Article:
With cattle prices at all time highs it is tempting to sell now, but it may be just as fruitful to hold onto those calves.
By: Andrew P. Griffith, University of Tennessee, Agricultural Economics
"Sell them now or later" is a question cattle producers have asked for ages, and the question is running rampant in the cow-calf sector due to record high calf prices. But, why would the decision process to answer this question be any different today in a strong cattle market than it was a few years ago when cattle prices were much lower? The answer, the process should remain the same. The decision process should not change due to changes in market price. What might change is the final decision or result of the decision process.
Assuming the objective of every cattle producer is to maximize profits, a number of factors must be considered and evaluated to answer the question to sell calves now or later. Some of the on-farm factors that should be considered include evaluating land constraints, feed resources, labor resources, ability to cash flow, condition of cows with calves, ability to precondition calves, marketing alternatives for preconditioned calves, price risk, potential for death loss, and a number of other producer specific factors. Producers should also examine cattle industry dynamics such as international trade and geopolitical issues during the decision making process. Ultimately, a producer must use today’s information to determine if selling calves later will result in a greater profit than selling them now. A producer must also determine if he or she is willing to take the risk associated with cattle production to achieve the greatest expected profit.
The decision making process should be the same regardless if cattle prices are high or if cattle prices are low. However, it does not mean the result of the decision making process will be the same under different cattle market price conditions. Thus far, cattle prices have been strong given the market conditions experienced in 2014. Conditions supporting cattle prices include the smallest national cattle herd in more than a half century, relatively inexpensive feed, moving U.S. beef into the Chinese market via Hong Kong, and Mexico beginning to accept beef from cattle older than 30 months of age among a number of other factors occurring in the industry.
The oddity of well supported and relatively high cattle prices in most producers’ eyes is at least two fold when it comes to the decision making process. The first is when producers recognize the opportunity to market calves at the highest price they have ever witnessed and sometimes the greatest profit they have ever received. However, recognizing high prices and positive profits alone do not mean cattle are not more profitable when marketed at a different time period. The second is in relation to the risk of cattle prices falling. When prices are strong, most producers selling cattle are constantly concerned with the potential of cattle prices falling and thus want to capitalize on the current market even if there is potential for a higher return at later date. This is a real concern and some market conditions call for a producer to consider price decline potential with more scrutiny. Some market conditions are short term while others are long term and it is necessary to implement such information into the decision making process.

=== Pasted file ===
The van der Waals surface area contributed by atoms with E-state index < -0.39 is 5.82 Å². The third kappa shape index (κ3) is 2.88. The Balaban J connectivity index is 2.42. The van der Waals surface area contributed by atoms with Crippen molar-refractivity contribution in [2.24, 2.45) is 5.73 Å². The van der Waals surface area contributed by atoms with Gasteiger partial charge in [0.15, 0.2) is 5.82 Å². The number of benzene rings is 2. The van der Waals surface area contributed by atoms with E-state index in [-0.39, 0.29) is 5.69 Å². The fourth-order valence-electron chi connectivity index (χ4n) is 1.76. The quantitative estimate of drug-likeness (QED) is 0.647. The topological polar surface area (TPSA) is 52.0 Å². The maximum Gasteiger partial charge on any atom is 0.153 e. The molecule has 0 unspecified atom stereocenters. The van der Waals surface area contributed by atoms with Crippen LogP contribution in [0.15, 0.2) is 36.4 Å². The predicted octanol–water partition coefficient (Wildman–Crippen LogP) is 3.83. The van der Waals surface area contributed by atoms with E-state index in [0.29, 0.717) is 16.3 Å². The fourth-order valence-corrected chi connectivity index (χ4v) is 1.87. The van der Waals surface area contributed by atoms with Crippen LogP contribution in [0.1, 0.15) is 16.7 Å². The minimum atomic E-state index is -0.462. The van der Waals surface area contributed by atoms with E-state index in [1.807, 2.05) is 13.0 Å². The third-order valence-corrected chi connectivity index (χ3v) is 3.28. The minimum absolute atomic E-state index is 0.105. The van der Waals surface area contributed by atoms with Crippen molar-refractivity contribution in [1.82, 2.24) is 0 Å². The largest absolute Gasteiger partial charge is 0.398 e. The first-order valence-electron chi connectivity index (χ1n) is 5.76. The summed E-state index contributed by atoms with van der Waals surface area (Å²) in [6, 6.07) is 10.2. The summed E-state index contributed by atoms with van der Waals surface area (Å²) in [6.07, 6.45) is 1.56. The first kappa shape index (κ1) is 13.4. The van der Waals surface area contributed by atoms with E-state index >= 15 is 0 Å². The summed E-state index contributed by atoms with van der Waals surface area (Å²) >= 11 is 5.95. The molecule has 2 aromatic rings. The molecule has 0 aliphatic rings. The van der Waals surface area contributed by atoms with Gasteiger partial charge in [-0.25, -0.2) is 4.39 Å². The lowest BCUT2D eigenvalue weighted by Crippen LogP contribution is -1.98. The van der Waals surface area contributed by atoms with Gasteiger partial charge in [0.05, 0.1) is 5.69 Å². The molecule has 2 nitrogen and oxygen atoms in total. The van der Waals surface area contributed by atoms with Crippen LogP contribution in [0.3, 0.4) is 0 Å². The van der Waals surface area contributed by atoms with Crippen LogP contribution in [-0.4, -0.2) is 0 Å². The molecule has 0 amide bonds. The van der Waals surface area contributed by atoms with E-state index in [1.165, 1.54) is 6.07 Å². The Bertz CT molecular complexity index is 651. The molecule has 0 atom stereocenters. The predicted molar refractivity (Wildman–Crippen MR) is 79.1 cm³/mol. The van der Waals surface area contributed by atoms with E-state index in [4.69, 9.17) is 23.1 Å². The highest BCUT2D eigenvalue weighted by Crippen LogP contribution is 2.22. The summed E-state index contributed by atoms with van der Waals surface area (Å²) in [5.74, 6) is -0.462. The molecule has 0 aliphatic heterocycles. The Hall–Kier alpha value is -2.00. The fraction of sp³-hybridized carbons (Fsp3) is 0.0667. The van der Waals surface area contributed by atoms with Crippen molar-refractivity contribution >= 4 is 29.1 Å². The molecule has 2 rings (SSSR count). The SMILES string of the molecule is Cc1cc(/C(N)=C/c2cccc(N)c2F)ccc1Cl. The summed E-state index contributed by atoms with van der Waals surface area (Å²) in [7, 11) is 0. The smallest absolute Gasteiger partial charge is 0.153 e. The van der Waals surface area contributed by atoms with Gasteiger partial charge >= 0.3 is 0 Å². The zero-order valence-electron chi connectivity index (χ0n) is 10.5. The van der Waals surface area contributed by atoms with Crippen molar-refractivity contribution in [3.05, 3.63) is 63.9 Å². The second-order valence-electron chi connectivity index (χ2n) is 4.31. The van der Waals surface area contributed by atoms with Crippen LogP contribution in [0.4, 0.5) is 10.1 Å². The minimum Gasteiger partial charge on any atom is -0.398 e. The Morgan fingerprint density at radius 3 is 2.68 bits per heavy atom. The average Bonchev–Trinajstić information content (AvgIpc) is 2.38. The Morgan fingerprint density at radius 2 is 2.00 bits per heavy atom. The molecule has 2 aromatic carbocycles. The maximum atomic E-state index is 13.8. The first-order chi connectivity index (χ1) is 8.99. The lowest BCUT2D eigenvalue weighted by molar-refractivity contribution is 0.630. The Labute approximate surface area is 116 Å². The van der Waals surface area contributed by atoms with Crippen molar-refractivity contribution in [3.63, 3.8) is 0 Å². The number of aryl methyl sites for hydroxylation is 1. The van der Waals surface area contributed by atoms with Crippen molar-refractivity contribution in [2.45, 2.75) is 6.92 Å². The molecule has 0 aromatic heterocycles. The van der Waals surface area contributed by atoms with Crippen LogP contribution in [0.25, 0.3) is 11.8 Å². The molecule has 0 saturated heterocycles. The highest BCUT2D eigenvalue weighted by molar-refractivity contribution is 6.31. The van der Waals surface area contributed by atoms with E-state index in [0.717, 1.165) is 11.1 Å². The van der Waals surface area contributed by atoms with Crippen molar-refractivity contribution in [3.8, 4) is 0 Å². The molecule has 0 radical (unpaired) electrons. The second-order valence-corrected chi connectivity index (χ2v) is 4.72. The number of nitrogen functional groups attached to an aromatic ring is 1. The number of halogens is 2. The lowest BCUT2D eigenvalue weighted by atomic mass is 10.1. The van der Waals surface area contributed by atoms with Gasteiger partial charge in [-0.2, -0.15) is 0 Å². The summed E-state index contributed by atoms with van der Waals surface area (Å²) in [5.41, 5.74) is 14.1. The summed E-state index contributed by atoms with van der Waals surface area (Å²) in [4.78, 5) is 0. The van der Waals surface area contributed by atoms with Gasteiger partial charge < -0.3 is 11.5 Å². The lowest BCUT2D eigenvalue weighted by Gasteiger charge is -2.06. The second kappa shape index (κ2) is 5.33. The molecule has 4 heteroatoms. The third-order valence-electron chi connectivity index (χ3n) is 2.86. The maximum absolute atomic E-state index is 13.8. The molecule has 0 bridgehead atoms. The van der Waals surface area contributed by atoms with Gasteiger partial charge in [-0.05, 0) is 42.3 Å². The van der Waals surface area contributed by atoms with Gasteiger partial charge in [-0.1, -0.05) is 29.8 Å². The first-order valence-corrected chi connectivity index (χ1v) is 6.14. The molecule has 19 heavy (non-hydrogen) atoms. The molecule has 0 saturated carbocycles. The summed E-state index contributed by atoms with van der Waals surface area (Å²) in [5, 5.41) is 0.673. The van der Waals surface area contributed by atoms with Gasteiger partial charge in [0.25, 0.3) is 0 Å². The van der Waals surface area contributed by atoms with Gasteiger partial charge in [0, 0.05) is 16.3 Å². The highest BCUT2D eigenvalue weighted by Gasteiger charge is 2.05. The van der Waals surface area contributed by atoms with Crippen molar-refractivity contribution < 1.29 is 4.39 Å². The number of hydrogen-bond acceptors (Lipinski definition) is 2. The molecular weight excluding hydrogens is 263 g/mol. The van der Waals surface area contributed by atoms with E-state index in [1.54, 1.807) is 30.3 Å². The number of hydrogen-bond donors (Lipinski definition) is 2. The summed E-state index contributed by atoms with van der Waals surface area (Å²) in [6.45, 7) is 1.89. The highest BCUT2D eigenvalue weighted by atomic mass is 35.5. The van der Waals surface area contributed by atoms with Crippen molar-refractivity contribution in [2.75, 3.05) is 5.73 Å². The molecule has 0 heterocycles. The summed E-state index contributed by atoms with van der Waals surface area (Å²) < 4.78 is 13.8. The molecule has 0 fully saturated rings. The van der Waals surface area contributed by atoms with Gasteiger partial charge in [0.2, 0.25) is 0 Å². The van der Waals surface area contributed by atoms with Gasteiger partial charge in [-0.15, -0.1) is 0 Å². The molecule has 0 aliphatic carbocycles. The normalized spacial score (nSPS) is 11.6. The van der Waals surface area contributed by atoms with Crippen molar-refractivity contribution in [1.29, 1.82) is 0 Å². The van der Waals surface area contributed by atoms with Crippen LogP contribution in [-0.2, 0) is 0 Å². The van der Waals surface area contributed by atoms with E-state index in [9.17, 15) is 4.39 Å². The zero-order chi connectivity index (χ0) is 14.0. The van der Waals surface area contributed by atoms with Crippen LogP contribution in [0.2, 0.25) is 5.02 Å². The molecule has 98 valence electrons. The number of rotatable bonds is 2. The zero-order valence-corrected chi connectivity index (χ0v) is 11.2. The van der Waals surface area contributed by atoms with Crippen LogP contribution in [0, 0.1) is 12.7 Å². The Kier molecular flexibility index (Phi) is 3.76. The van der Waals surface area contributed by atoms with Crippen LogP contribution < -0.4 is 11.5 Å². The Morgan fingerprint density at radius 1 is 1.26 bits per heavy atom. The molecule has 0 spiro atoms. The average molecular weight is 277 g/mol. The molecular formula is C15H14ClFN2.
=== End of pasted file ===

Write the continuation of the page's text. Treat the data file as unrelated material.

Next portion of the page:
Alternatively, when prices are extremely low cattle producers’ view point sometimes changes. Producers figure prices will not decline further and thus the producer holds out for higher cattle prices, because the thought is that it cannot get any worse. Additionally, many producers feel any positive information to the cattle industry will supply the boost in prices that justifies growing calves for a longer period of time.
None of these thought processes are necessarily incorrect. What is incorrect is if these are the only thoughts that cross a producer’s mind. There are methods of protecting against calf and feeder calf price declines such as the use of futures, options, and livestock risk protection insurance. Cattle prices can be volatile and there is no shame in playing the cattle marketing game to protect against price declines on a seller’s market.
With that being said, market conditions are set to continue supporting cattle prices of all classes of cattle. The small national cattle herd leads the way when discussing price support and it will continue to do so for the next several years. There is always the risk of drought, some media event casting beef and cattle in a negative light, or international political tensions that could disrupt cattle markets in the short term, but the long term risk of these situations is relatively small. Producers should look for continued strength in cattle markets and evaluate their management decisions and marketing alternatives to maximize returns. So the answer to "sell them now or later" is "yes." It is up to each producer to decide what risks he/she is willing to take.